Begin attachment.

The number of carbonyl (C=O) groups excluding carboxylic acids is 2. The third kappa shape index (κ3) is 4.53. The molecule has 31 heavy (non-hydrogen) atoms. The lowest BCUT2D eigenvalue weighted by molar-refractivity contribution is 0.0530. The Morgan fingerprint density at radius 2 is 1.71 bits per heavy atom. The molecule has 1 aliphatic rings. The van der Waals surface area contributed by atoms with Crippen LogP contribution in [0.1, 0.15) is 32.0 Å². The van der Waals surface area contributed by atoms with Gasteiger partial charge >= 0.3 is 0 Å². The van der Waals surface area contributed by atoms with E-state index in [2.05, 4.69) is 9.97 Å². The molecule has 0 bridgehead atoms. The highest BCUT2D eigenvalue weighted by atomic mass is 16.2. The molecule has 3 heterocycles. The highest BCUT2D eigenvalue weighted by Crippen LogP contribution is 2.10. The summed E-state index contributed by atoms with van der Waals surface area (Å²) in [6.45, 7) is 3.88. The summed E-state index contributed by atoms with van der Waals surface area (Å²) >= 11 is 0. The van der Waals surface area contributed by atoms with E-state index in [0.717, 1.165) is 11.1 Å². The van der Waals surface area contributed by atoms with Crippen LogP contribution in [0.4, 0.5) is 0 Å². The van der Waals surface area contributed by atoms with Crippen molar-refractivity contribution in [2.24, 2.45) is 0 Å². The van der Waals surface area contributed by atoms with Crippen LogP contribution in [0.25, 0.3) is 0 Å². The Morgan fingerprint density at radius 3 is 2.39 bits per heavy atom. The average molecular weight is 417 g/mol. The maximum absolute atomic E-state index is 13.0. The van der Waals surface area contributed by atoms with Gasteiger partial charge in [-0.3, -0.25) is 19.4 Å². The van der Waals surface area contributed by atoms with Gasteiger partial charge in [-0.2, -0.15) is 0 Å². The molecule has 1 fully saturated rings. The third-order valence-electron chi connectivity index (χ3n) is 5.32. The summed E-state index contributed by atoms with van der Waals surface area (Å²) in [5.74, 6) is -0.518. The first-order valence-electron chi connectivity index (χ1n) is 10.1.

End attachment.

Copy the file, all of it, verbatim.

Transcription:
The number of carbonyl (C=O) groups excluding carboxylic acids is 2. The third kappa shape index (κ3) is 4.53. The molecule has 31 heavy (non-hydrogen) atoms. The lowest BCUT2D eigenvalue weighted by molar-refractivity contribution is 0.0530. The Morgan fingerprint density at radius 2 is 1.71 bits per heavy atom. The molecule has 1 aliphatic rings. The van der Waals surface area contributed by atoms with Crippen LogP contribution in [0.1, 0.15) is 32.0 Å². The van der Waals surface area contributed by atoms with Gasteiger partial charge >= 0.3 is 0 Å². The van der Waals surface area contributed by atoms with E-state index in [2.05, 4.69) is 9.97 Å². The molecule has 0 bridgehead atoms. The highest BCUT2D eigenvalue weighted by atomic mass is 16.2. The molecule has 3 heterocycles. The highest BCUT2D eigenvalue weighted by Crippen LogP contribution is 2.10. The summed E-state index contributed by atoms with van der Waals surface area (Å²) in [6.45, 7) is 3.88. The summed E-state index contributed by atoms with van der Waals surface area (Å²) >= 11 is 0. The van der Waals surface area contributed by atoms with E-state index in [0.717, 1.165) is 11.1 Å². The van der Waals surface area contributed by atoms with Crippen LogP contribution in [0.4, 0.5) is 0 Å². The van der Waals surface area contributed by atoms with Crippen molar-refractivity contribution in [2.24, 2.45) is 0 Å². The van der Waals surface area contributed by atoms with Crippen LogP contribution in [0.25, 0.3) is 0 Å². The Morgan fingerprint density at radius 3 is 2.39 bits per heavy atom. The average molecular weight is 417 g/mol. The maximum absolute atomic E-state index is 13.0. The van der Waals surface area contributed by atoms with Gasteiger partial charge in [-0.3, -0.25) is 19.4 Å². The van der Waals surface area contributed by atoms with Gasteiger partial charge in [-0.2, -0.15) is 0 Å². The molecule has 1 fully saturated rings. The third-order valence-electron chi connectivity index (χ3n) is 5.32. The summed E-state index contributed by atoms with van der Waals surface area (Å²) in [5.74, 6) is -0.518. The first-order valence-electron chi connectivity index (χ1n) is 10.1.